Au moment où la renégociation de l’ALENA se heurte à plusieurs obstacles, le Canada aurait tout à gagner en se joignant à l’Alliance du Pacifique.
With the North American Free Trade Agreement (NAFTA) on shaky ground, Canada’s participation in the Comprehensive and Progressive Agreement for Trans-Pacific Partnership (CPTPP, previously known as TPP11) even more precarious, relations with Japan in trouble and talks with China likely to be long and arduous, one thing is clear: Canada needs trade options — new, or really of any sort — in Asia.
One promising option starts on this side of the Pacific. This fall, Canada quietly launched formal trade negotiations with the Pacific Alliance, a trade integration group made up of Chile, Colombia, Mexico and Peru. This followed a little-noticed event in July: Canada’s elevation to associate membership in the alliance, along with three other countries, Australia, New Zealand and Singapore. These four countries were chosen from among more than 50 alliance observer countries.
Just as the nature of trade is evolving away from simply moving goods, services and digital goods toward deeper economic integration, so is the way nations seek to work together to facilitate trade. The Pacific Alliance is a prime example of this. The group has been hailed by the Economist and by trade publications as the most exciting development on the trade front. And for good reason, given the generally glum trade news globally and recently for Canada.
As a trade integration group, the Pacific Alliance builds on existing bilateral trade agreements among its members to remove barriers to trading with each and to make the bloc, as a unit, more competitive for trade with Asia.
Building on bilateral agreements is essentially what NAFTA did — at least until now. After implementing NAFTA, we made additions to enhance our ability to trade with NAFTA partners and with the rest of the world. For example, the NEXUS Trusted Traveler Programs and FAST, the Free and Secure Trade Program, were created to improve the movement of business people and commercial goods into the US. Canada and the US established the Regulatory Cooperation Council to align regulations to better expedite the movement of goods.
The Pacific Alliance builds on existing bilateral trade agreements among its members to remove barriers to trading with each member and to make the bloc more competitive for trade with Asia.
Canada already has bilateral agreements with each of the four Pacific Alliance members. An agreement with the alliance as a whole will give Canada another crack at building on bilateral agreements. This is something Canada has lost, with NAFTA teetering and our reputation among CPTPP members in shreds. The western provinces lost it with the decline of their New West Partnership trade integration agreement, which is stagnant.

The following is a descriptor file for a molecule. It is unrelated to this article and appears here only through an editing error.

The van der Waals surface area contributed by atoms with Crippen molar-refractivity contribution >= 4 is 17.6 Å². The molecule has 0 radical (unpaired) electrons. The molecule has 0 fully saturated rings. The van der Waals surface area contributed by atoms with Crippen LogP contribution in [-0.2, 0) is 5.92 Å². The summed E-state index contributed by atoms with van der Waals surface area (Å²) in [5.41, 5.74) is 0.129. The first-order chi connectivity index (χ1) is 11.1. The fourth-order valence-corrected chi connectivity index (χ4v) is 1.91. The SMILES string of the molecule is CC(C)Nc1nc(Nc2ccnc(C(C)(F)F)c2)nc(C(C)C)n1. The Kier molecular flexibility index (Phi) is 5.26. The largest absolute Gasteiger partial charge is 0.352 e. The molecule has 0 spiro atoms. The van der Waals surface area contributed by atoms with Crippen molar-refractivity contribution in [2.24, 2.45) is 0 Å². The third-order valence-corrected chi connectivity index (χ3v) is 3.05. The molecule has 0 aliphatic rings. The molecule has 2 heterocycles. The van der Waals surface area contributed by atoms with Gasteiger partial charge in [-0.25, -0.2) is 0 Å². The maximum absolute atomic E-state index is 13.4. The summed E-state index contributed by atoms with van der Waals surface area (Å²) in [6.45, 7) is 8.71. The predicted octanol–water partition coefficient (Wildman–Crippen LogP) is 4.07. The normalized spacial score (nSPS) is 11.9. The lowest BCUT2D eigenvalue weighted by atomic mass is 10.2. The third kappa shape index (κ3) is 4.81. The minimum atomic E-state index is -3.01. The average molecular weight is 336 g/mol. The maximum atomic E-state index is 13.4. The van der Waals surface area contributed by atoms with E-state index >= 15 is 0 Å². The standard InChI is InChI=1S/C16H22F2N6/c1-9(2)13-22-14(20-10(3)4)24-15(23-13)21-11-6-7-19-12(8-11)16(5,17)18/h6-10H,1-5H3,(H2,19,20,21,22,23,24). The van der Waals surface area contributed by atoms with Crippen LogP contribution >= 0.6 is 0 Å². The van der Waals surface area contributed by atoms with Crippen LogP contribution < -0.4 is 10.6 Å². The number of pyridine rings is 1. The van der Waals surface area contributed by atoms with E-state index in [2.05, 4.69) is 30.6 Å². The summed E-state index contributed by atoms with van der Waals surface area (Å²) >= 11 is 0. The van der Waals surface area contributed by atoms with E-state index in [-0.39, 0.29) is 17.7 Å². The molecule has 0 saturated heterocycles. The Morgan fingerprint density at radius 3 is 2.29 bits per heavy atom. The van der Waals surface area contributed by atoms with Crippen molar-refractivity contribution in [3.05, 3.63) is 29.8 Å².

The Pacific Alliance has now picked up the torch and is running with it, building on bilateral agreements to a greater extent than North America ever did. The alliance focuses on measures far beyond what can be achieved through a traditional trade agreement: it has integrated regulations, is working on a one-stop-shop initiative for foreigners looking to do business with countries in the alliance, has created a common stock market and shares embassy and trade offices. If we want to regain traction and positive attention in Asia, joining the alliance is the fastest way to do it. As the NAFTA renegotiation stumbles on, the prospect that we will take part in a next-generation trade agreement within North America is looking less and less likely. Participation in the alliance — of which Mexico is a full member — is one way for us to pick up this trade agenda again.
The alliance is a particularly good fit for Canada because the group’s goal is not to increase trade just for the sake of it, but to become more competitive to enable it to increase its trade with Asia. And after Prime Minister Justin Trudeau’s actions at the Asia-Pacific Economic Cooperation summit in November, Pacific Alliance countries have a much better reputation in Asia than Canada does. Entering into a multilateral agreement with the alliance — which will also allow us to maintain our associate membership — will signal to the rest of the world that Canada is serious about trade with Asia. And that is a message we desperately need to convey.
Ottawa’s nonbinding progressive trade agenda demands shouldn’t impede our negotiations with the Pacific Alliance, as the alliance is arguably ahead of Canada on the so-called progressive trade agenda. The group established formal working groups on gender equality long before Trudeau came into office.
The Pacific Alliance is our best short-term chance at becoming more competitive in trade with Asia. And if the NAFTA renegotiations break down, it will also be the only forum where we can take advantage of next-generation trade integrations.
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